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The Tragedy at Marsdon Manor is the sixth episode of series 3 of the ITV British television drama series Agatha Christie's Poirot featuring David Suchet as Hercule Poirot, first broadcast on 3 February 1991 in the UK. The episode is an adaptation of the Agatha Christie short story of the same name and was directed by Renny Rye with dramatisation by David Renwick.


Poirot and Hastings travel to Marsdon Leigh in response to a letter about an insoluble murder. When they get there, they discover that the letter only concerned a matter of fiction; soon after, however, a man is found dead on the grounds of the allegedly haunted estate.

The TV adaptation is faithful to main premise of the original short story in how the killing was done. Otherwise, the barebones plot of the original story had to be embellished and additional characters and scenes had to be added to flesh out the plot. The reason Poirot goes to Marsdon Leigh is different. Japp is present but Miss Lemon is not.

Comparison with Original Story[]

(may contain spoilers - click on expand to read)

Only the manner in which the killing is done and the way the killer is made to confessed is preserved. Otherwise there are substantial embellishments to the plot.

Poirot and Hastings do not go to Marsdon Leigh to investigate a possible insurance fraud. They go in response to a letter from an innkeeper, Samuel Naughton, about an insoluble murder. Too late, when they get there, they discover (they were told but failed to notice), that it is only the plot Naughton's murder novel. He's a budding novelist and has gotten his plot in a tangle: all his suspects have perfect alibis.

Poirot and Hastings seek to leave but on the way, bump into some policeman responding to the report of Mr Maltravers' death. They ask come along Poirot to help. Everyone thinks it is a natural death but Poirot notices that the body has been moved. So he calls Japp. Japp gives Poirot the details of Maltravers' insurance policy and financial situation and suggests the possibility of suicide and insurance fraud.

Mrs Maltravers is highly strung and insists its the ghost she saw in the cedar tree in the garden which had killed her husband. Next there's an attempt on her life when someone slips chloroform into her gas mask during a civil defence exercise. Suspicion falls on Captain Black. He was a dinner guest at Marsdon Manor the night before the murder. He had paid for a week in advance at the inn and then left suddenly. Just as suddenly he had come back. Japp arrests him but Poirot has his doubts. Poirot presses him and Black admits that he is in love with Mrs Maltravers. He was on his way to his ship and read of Maltravers death in the newspaper and came back to help. The mention of a newspaper jogs Poirot's memory. He remembers seeing Black's present for Mrs Maltravers. It had been wrapped in an East African newspaper.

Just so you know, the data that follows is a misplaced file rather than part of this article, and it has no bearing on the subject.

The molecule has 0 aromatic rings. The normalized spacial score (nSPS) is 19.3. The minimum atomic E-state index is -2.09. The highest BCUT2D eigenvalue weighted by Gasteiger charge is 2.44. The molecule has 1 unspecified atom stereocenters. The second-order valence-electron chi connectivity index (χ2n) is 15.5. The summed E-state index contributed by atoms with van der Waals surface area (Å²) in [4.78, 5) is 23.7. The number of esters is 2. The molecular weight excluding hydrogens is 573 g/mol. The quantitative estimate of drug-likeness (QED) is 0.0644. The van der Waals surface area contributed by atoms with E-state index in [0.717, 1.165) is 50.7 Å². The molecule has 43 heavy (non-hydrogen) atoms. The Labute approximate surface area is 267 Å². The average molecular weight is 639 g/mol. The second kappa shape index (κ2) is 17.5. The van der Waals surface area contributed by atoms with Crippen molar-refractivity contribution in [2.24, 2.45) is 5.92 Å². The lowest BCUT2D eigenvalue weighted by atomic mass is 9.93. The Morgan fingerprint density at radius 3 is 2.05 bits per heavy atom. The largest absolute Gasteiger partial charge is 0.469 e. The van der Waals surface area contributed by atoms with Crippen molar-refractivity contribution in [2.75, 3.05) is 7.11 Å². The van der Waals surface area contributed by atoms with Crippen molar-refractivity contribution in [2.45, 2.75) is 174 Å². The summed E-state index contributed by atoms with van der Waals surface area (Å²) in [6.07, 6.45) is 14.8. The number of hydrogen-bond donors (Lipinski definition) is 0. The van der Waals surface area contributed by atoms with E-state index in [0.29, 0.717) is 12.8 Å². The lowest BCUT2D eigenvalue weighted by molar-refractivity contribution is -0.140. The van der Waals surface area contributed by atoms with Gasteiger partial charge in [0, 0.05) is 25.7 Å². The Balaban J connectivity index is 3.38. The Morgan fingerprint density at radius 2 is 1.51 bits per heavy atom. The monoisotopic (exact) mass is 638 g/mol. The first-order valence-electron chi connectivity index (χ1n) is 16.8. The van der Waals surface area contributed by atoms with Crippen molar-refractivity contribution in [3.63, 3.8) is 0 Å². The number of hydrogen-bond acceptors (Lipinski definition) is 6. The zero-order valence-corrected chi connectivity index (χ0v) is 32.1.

Hastings accompanies Mrs Maltravers home. She gives Hastings a painting which she had painted the morning of her husbands death. Poirot looks at the painting and says it tells the whole story. Mrs Maltravers has invited them for dinner. Poirot is ready for the denouement.

The dinner follows the same lines as in the original story, except that actor for the ghost of Maltravers is innkeeper Samuel Naughton wearing a wax mask cast from the face of the dead man.

After Mrs Maltravers is arrested, Poirot explains. She had talked of ghosts to frighten her husband to death given his poor health but it didn't work. Then the Captain Black's present came wrapped in a newspaper. It had a story of how an East African farmer committed suicide with a rook rifle. She tries it, dumps the rifle into a hedge and drags the body to the cedar tree where she had claimed to have seen a ghost. She even faked an attempt on her own life to divert attention. She couldn't retrieve the rook rifle because Japp had stationed a constable in the garden the whole time. As for the painting, the shadows were in the wrong direction, so it must have been painted before, not the morning of Maltravers' death.

Poirot does work out a plausible murderer for Naughton's novel in the end.


Tropes and themes[]

Filming Locations[]

  • Reepham, Norfolk[1] - village scenes
  • the Old Brewery House (also known as the Dial House, note the sundial over the door) - "The Red Anchor" exteriors
  • The Bircham Centre, Market Place, Reepham - the wax museum
  • Carlton House and Melton House, Church Hill, Reepham - doctor's clinic. Poirot and Hastings rush out of here and run up Church Hill towards the church.
  • Reepham Town Hall - exterior of venue of civil defence meeting. Poirot and Hastings run through St. Mary's churchyard and enter this brick building.
  • The Normansfield Victorian Theatre - interior views of civil defence meeting
  • The Bookham Grange Hotel, Leatherhead, Surrey - hotel interiors
  • Sennowe Park, Norfolk - exteriors and interiors of Marsdon Manor

Research notes[]

  • There is a poster announcing National Civil Defence Day on Wednesday 4 September. Thus the year would likely be 1935.


Promotional Videos[]

See Also[]